Wright State makes a major impact on the local region by employing over 2,000 faculty and staff, drawing visitors to various events, conducting research with area partners, and sustaining operations on two campuses. However, the university’s greatest economic impact comes from the creativity, entrepreneurship, experience, and innovation provided by alumni.
While attending Wright State, students gain invaluable education, learn new talents, and garner strategic knowledge they take into the workforce. Their employers enjoy the benefit of increased productivity, and alumni, in turn, are able to command higher wages.
Wright State has 119,665 alumni living in all 50 states and several dozen countries. More than two-thirds of our alumni—69.7 percent or 83,361 graduates—chose to stay in Ohio. As well, 56.5 percent of Wright State graduates, or 67,654 alumni, make their living in Raider Country, the contiguous 16-county region in western Ohio anchored by the Dayton Campus and the Lake Campus.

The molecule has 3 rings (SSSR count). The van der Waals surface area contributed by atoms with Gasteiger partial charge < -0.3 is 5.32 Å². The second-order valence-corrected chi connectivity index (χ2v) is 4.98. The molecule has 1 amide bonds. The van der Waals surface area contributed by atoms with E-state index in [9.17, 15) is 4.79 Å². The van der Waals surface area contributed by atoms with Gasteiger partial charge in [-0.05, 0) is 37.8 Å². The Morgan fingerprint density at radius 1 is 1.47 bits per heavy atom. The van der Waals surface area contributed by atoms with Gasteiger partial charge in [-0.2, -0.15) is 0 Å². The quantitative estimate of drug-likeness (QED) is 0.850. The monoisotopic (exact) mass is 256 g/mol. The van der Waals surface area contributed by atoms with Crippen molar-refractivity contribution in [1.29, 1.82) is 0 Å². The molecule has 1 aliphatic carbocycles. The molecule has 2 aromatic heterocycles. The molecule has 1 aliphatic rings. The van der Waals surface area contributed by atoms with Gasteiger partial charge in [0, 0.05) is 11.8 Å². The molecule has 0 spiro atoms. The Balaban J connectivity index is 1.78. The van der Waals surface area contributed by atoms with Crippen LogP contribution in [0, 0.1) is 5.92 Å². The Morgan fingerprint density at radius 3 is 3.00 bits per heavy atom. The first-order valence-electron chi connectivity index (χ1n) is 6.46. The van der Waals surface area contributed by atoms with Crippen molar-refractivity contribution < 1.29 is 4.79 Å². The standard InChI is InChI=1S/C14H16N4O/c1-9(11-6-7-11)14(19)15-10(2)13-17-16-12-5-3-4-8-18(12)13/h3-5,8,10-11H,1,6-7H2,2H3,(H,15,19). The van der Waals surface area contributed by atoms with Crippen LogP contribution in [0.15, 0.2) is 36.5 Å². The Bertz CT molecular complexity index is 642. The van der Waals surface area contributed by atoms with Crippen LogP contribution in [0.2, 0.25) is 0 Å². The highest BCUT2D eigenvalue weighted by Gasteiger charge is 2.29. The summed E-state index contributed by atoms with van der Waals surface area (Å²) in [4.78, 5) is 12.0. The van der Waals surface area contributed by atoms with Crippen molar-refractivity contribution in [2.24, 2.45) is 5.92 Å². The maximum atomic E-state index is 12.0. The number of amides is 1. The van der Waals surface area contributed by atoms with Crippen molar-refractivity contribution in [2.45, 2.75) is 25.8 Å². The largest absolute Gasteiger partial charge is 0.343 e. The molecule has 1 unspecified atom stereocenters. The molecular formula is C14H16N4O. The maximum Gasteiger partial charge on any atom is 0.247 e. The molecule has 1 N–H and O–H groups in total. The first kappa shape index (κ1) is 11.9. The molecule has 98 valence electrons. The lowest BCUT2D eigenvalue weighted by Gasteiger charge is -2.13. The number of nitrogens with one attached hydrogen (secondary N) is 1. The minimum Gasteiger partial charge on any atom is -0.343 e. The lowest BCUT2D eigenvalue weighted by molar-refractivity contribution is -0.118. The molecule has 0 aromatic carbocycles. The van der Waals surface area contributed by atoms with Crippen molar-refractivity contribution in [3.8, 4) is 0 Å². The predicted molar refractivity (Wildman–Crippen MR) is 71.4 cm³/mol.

The Wright State Alumni Association works hard to maintain employment information on graduates, gathering such information through news releases, event registrations, and alumni surveys. Employment data is augmented with information from publicly available LinkedIn profiles. As a result, Wright State has employment history on 63.4 percent, or 75,906, of the university’s living alumni. This employment database speaks volumes about our alumni’s impact on the region and beyond.
Fueling the Workforce and Sustaining the Region
Based on available data, Raider alumni make vital contributions to the area’s major employers. The top employers of Wright State alumni living in Raider Country are a mix of 19 school systems, 16 corporations, four higher education institutions, three military organizations, two government entities, and one nonprofit organization.
Those top employers collectively employ 11,456 alumni. A quarter of those alumni (2,895) work in K–12 school systems. Nearly a fifth (19 percent or 2,191) work for the military. Half are employed with various corporations (18 percent or 2,066), in higher education (17 percent or 1,945), or at one of five major health care systems (15 percent